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Help $7k-8k Budget For An Engagement Ring


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Hi all,


I am planning to buy an engagement ring with a $7K-8K budget..I have been doing a lot of searches on bluenile.com and I am very puzzled. I have never purchased any diamond before...and I am very worried with the whole experience...


below is one of the diamond I come up with on bluenile.. you guys think this has a good balance of criteria? or should I change some of the area? should I get a better clarity or color with $1K more?


Thank you in advance


GIA certificate rating:

Carat weight: 1.00

Cut: Ideal

Color: G

Clarity: VS1

Price per carat: $6,366

Depth %: 62.5%

Table %: 54%

Symmetry: Excellent

Polish: Excellent

Girdle: Medium, faceted

Culet: None

Fluorescence: None

Measurements: 6.42 x 6.38 x 4.00 mm

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Hi Lawrence,


Welcome to the forum. I applaud your decision to try and buy your diamond online, you are making a good choice. Bluenile, as you probably already know, is the "big boy" on the block of online diamond stores. I am not able to offer up an opinion on them personally, as I have never purchased from them.


One of my major concerns for individuals such as yourself, who are looking for a good diamond, and need to have their questions answered, is the lack of personal help and customer service that you will receive from Bluenile. Case in point, the diamond you have listed below is said to have an "ideal" cut, however the stone is graded by GIA. The highest cut grade given by GIA is Excellent. It is little mis-nomers like this that prompt me to offer a word of caution to those seeking to get a really great diamond.


You would do better to work with one of the smaller, reputable jewelers online. One that can provide you with more information on a diamond. Information such as light performance, microscope images of inclusions, sarin reports, pictures, etc. In addition, several of these smaller compaines have a much deeper knowledge of diamonds than the customer service reps of larger companies.


My opinion, based on my experience, is that you will get a much better stone for your money shopping with a smaller, more botique online store.


I wish you all th best in your diamond search, and congratulations in advance!


Tim A.

Emma Parker & Co.


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Blue Nile won't be able to tell you if you are purchasing a great looking diamond since they don't actually see the stone that they sell you. They simply list stones that all of us can get from suppliers and have it drop shipped to you.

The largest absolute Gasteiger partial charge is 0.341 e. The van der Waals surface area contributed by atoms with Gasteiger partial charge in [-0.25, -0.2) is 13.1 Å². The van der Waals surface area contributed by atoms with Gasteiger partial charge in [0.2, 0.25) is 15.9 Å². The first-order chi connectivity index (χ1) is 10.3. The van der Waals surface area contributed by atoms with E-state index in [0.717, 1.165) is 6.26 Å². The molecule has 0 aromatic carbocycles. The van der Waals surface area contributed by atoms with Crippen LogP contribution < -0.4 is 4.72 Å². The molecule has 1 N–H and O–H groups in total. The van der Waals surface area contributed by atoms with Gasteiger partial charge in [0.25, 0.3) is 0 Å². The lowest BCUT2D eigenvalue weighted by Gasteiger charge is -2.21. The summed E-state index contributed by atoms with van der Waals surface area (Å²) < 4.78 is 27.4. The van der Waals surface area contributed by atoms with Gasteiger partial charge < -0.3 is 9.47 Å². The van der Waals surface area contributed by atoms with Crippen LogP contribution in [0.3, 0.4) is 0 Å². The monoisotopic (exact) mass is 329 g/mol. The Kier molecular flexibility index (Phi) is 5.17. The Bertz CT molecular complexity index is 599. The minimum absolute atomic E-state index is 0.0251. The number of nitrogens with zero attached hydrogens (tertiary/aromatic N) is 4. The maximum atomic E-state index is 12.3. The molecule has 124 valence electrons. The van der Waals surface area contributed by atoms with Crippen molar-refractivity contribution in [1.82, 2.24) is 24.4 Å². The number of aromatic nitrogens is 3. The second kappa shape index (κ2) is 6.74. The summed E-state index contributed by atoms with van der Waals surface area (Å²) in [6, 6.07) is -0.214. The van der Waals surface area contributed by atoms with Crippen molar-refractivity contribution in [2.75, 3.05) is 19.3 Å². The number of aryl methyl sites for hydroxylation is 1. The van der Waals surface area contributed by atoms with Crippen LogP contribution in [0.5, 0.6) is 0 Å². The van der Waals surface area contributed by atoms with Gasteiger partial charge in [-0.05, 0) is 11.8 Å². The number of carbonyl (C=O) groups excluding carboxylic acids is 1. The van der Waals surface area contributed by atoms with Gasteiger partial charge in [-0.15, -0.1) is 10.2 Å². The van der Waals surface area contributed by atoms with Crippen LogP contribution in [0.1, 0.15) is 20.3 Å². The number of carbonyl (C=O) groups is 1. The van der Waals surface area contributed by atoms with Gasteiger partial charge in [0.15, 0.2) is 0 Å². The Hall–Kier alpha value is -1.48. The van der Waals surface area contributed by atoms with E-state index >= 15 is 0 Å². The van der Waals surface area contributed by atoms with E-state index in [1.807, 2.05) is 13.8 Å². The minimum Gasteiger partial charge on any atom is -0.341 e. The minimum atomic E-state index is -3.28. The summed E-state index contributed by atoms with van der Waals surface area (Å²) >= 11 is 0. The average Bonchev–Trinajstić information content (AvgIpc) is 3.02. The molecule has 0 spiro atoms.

Also they don't have an upgrade policy in the future as well.


I agree with Tim. If this is your first experience buying a diamond and you don't know much about the process, select an online dealer that can walk you through the steps and offer you more personal service as well as show you the stone before you purchase it via photos, light performance etc. Also look for a great upgrade policy and of course a return policy in case you don't like it when you get it.

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Aside from the misnomer of calling GIA-excellent ‘ideal’, you do still know a little bit from their statement. GIA-Ex puts it in the top 30% or so of the round stones that GIA grades. That’s not bad and it includes some definite fireballs but it is kind of a big range and, of course, it leaves open the entire question of whether you have the same taste as their panel of experts. Not everyone does. “7 out of 10 people surveyed liked this one best†means that 3 people didn’t and it’s not correct to say that those other folks are wrong. Popularity is a possibly useful thing to know but it’s not the same as ‘better’. That’s why it’s so important to actually look at them yourself before the deal is done. It’s YOUR diamond we’re talking about, not some panel of ‘experts’.


Blue Nile is a large and well respected company, despite their dreadful stock performance lately. There’s a certain confidence that goes with that and it’s up to you to decide if it’s enough to push them to the head of the pack. You can be reasonably confident that the stone you receive will be the one described, that they will charge your credit card exactly once and for the correct amount, that they will honor their return program if needed and if you comply with it yourself, etc. It’s a bit difficult in dealing with strangers at a long distance to have confidence in these things and their size and high profile helps a lot to calm jitters over this sort of concern. The tradeoff, as Jan points out, is that no one there has actually seen the stones and even with the few stones that they own, no one who has seen them is prepared to talk to YOU about their observations. The sales clerk you’re taking with may not even be in the same state as the stone. Many of the smaller dealers, including all of the folks who answered above have a more boutique feel to do business with and they tend to specialize either in stones they actually have or that they are willing to bring one into the store and personally inspect before it goes out to you. There’s some value to that and it allows you to ask questions that may not be contained on the GIA report before you commit to any shipping or appraisal fees on your own.


ANY GIA/G/VS1/xxx is going to be a pretty stone by almost any definition of prettiness. It’ll be a stone you can be proud of and BN consistently offers pretty good prices. If that’s enough than you’re done. If you’re one of those people where ‘pretty good’ and ‘pretty enough’ aren’t the standards you’re hoping for then you need to be talking to an expert, either a dealer or an appraiser, who actually has the stone in hand and you need to personally see it before the deal is cemented.




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